For a time, hair loss was greatly associated with men. One reason for this is that, when hair loss affects men, the effects are easily noticeable. For some, their hairline recedes creating an M-shaped pattern. Then, there are also those who end up losing all their hair. What’s more is that alopecia, the medical term for hair loss, tends to happen earlier in males. All these make a number of people think that only men suffer from alopecia.
The truth, however, is that women also suffer from hair loss. It is estimated that around half of the population of females will suffer from alopecia at some point in their life. Furthermore, reports show that at least 50% of women aged 65 experience noticeable hair loss. The top cause of alopecia in women is female pattern hair loss (FPHL), said to be a hereditary condition.
What makes alopecia in women different is that it rarely results in baldness. Its primary effect is reduced hair volume or popularly referred to as hair thinning. This is, perhaps, one of the reasons behind the notion that this condition is exclusively a male thing.
Over the years, as information became more accessible, awareness about female hair loss has grown. Yet, the stigma remains which is why a lot of women suffer in silence.
Women are no different than men in that they regard their hair as an important part of their appearance. To be more precise, they believe that having a thick head of hair is essential for them to be attractive. Moreover, many see it as an integral part of their identity, at times, colouring or styling it differently to set themselves apart from others. These are just some of the reasons why hair loss can be extremely emotionally distressing for women.
Various studies have shown that when women lose their hair, their self-esteem greatly suffers. In one survey, over 90% of respondents said that their confidence plummeted because of their alopecia. Many of them even claimed that they felt unattractive to the point that they have stopped wanting to be photographed.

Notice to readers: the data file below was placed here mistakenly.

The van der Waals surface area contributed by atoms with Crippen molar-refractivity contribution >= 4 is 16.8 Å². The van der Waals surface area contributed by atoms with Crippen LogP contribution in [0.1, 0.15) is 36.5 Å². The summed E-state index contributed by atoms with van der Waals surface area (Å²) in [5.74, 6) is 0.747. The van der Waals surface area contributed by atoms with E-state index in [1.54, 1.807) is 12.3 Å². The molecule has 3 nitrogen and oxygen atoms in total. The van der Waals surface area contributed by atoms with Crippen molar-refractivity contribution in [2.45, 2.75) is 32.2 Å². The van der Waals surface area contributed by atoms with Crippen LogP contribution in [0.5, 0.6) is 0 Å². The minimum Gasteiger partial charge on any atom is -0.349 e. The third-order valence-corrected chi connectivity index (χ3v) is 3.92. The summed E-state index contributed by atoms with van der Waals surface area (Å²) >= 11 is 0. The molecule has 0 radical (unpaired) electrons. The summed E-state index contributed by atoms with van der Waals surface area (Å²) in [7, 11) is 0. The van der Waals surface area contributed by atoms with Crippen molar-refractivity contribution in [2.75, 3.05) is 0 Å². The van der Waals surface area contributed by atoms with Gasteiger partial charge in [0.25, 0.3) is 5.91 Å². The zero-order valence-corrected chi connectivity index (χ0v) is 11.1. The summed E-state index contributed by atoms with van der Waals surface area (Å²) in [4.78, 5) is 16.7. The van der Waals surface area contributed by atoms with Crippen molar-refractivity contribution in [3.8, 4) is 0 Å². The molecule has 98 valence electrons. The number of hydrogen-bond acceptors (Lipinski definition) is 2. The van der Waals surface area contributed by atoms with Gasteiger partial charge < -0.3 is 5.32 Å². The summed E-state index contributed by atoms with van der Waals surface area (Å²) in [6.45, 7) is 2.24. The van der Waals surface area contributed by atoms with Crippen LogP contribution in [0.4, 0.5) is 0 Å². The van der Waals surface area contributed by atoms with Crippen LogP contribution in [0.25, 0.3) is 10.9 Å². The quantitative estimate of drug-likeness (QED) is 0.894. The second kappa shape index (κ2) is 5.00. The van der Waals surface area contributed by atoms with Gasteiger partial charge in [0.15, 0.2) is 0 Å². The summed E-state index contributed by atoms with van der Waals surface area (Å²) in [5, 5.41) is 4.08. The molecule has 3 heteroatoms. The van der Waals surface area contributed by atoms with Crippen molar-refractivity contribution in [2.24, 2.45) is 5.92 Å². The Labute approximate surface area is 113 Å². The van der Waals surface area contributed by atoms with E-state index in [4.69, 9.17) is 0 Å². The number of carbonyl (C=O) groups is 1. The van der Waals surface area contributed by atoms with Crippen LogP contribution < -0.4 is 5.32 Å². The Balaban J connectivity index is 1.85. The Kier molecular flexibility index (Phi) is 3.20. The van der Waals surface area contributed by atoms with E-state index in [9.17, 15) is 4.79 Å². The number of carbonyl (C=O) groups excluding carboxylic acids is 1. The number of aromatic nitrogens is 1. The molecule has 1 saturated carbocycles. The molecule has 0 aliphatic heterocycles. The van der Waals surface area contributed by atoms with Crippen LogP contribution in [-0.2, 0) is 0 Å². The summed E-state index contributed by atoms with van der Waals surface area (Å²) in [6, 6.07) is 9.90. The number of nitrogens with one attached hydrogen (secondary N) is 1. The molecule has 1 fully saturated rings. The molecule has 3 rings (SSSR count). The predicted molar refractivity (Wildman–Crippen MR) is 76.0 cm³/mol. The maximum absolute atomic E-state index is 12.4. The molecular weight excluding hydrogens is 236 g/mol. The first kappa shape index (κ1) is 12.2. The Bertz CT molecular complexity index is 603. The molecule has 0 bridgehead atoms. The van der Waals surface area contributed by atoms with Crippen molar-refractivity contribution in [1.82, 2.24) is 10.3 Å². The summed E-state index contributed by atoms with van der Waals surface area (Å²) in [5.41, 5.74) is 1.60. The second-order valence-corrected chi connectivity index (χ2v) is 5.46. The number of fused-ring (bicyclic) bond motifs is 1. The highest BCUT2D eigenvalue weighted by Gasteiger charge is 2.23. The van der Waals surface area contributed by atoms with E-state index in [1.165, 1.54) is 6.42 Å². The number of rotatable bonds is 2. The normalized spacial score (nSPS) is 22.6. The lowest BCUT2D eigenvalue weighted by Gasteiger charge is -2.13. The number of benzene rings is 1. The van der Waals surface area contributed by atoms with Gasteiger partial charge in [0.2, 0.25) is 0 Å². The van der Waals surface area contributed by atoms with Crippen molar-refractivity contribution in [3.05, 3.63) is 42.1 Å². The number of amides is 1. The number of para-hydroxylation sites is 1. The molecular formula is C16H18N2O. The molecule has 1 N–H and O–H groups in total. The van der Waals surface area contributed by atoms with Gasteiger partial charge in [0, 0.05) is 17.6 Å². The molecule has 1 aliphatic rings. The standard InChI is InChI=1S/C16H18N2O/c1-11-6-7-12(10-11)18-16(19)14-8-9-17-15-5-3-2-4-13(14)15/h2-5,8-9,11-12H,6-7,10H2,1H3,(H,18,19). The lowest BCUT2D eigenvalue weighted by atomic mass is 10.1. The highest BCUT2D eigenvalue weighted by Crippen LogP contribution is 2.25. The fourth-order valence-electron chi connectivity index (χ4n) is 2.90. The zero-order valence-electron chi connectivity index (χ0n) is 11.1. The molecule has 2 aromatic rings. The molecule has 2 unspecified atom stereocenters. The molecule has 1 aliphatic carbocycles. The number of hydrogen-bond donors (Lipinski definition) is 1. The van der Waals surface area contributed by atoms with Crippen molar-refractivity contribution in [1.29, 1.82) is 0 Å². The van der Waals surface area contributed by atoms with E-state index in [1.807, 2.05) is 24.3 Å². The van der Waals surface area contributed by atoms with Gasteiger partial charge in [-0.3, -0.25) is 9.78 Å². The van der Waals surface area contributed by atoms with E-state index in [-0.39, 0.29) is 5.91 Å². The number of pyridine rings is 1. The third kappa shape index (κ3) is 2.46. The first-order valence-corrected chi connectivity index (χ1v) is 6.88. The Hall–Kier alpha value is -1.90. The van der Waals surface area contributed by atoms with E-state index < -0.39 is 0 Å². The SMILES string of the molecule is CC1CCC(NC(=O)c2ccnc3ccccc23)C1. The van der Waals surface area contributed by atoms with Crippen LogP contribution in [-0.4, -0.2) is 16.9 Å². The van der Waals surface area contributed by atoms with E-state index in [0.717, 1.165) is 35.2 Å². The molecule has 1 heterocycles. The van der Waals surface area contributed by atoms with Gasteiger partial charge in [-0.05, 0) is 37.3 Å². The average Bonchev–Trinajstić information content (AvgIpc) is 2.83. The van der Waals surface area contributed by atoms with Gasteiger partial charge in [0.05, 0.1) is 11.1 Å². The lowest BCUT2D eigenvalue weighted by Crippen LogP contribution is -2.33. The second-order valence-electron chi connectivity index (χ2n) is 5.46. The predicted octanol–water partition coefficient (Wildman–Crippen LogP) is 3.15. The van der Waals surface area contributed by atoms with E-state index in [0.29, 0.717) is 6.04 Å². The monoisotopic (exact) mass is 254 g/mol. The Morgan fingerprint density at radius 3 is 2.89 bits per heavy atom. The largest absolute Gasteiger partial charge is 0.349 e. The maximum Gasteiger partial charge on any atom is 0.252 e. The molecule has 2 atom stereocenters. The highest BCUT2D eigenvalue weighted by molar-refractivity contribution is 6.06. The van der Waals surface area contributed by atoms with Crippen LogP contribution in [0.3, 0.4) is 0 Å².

Furthermore, over 50% of the women surveyed said that their hair loss has prevented them from living a full life. This is not surprising since other studies found out that some women suffering from hair thinning become socially reclusive. They avoid activities wherein they need to interact with other people because they are scared that their condition might get noticed.
Even the personal relationships of some women with hair loss problems suffer. Thinking that they are no longer attractive, they start fearing that their partners would leave them.
It is undeniable that coming to terms with their thinning hair is something that most women struggle with. In fact, merely discussing their condition with someone, even their best friend, is already upsetting for them. This is why, instead of speaking up, some prefer not to talk to others about their condition. This can make matters worse as the sufferer may feel isolated; it may also trigger depression.
If you are suffering from hair loss, please know that you are not alone. It may be difficult to talk about what you are going through, but doing so can help you better deal with your alopecia. Talk to loved ones about how you feel early on and convey the kind of support you want to get from them.
There are also organisations which offer safe spaces where sufferers can discuss their condition with people who are going through the same experience. Here, you won’t just be getting useful information about hair loss; you’d also get the emotional support you need.
More importantly, there are treatments available to slow down the hair loss process. You just have to make sure that you seek medical help immediately. The earlier the problem is detected and treated, the higher the chances are of achieving favourable results.
Learn more about how hair loss affects women. Call us now at 016793618 and schedule an appointment with our trichologist.